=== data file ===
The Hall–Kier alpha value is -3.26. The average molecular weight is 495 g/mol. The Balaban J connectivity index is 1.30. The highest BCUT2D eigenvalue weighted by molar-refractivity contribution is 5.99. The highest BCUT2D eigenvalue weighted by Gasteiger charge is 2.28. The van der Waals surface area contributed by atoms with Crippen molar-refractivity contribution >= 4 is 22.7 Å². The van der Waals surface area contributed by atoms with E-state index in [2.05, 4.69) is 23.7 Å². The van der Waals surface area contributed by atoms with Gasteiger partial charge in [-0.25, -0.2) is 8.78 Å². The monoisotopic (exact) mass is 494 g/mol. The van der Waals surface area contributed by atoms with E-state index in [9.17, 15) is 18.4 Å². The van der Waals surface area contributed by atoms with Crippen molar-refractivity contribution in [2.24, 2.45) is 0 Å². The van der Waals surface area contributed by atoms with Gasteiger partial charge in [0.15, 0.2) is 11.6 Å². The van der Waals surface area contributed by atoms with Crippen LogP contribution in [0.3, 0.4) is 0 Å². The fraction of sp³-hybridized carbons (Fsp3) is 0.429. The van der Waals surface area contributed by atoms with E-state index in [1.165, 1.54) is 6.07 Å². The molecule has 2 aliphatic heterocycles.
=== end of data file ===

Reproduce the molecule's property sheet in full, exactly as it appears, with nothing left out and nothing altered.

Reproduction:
The Hall–Kier alpha value is -3.26. The average molecular weight is 495 g/mol. The Balaban J connectivity index is 1.30. The highest BCUT2D eigenvalue weighted by molar-refractivity contribution is 5.99. The highest BCUT2D eigenvalue weighted by Gasteiger charge is 2.28. The van der Waals surface area contributed by atoms with Crippen molar-refractivity contribution >= 4 is 22.7 Å². The van der Waals surface area contributed by atoms with E-state index in [2.05, 4.69) is 23.7 Å². The van der Waals surface area contributed by atoms with Gasteiger partial charge in [-0.25, -0.2) is 8.78 Å². The monoisotopic (exact) mass is 494 g/mol. The van der Waals surface area contributed by atoms with E-state index in [9.17, 15) is 18.4 Å². The van der Waals surface area contributed by atoms with Crippen molar-refractivity contribution in [2.24, 2.45) is 0 Å². The van der Waals surface area contributed by atoms with Gasteiger partial charge in [0.15, 0.2) is 11.6 Å². The van der Waals surface area contributed by atoms with Crippen LogP contribution in [0.3, 0.4) is 0 Å². The fraction of sp³-hybridized carbons (Fsp3) is 0.429. The van der Waals surface area contributed by atoms with E-state index in [1.165, 1.54) is 6.07 Å². The molecule has 2 aliphatic heterocycles.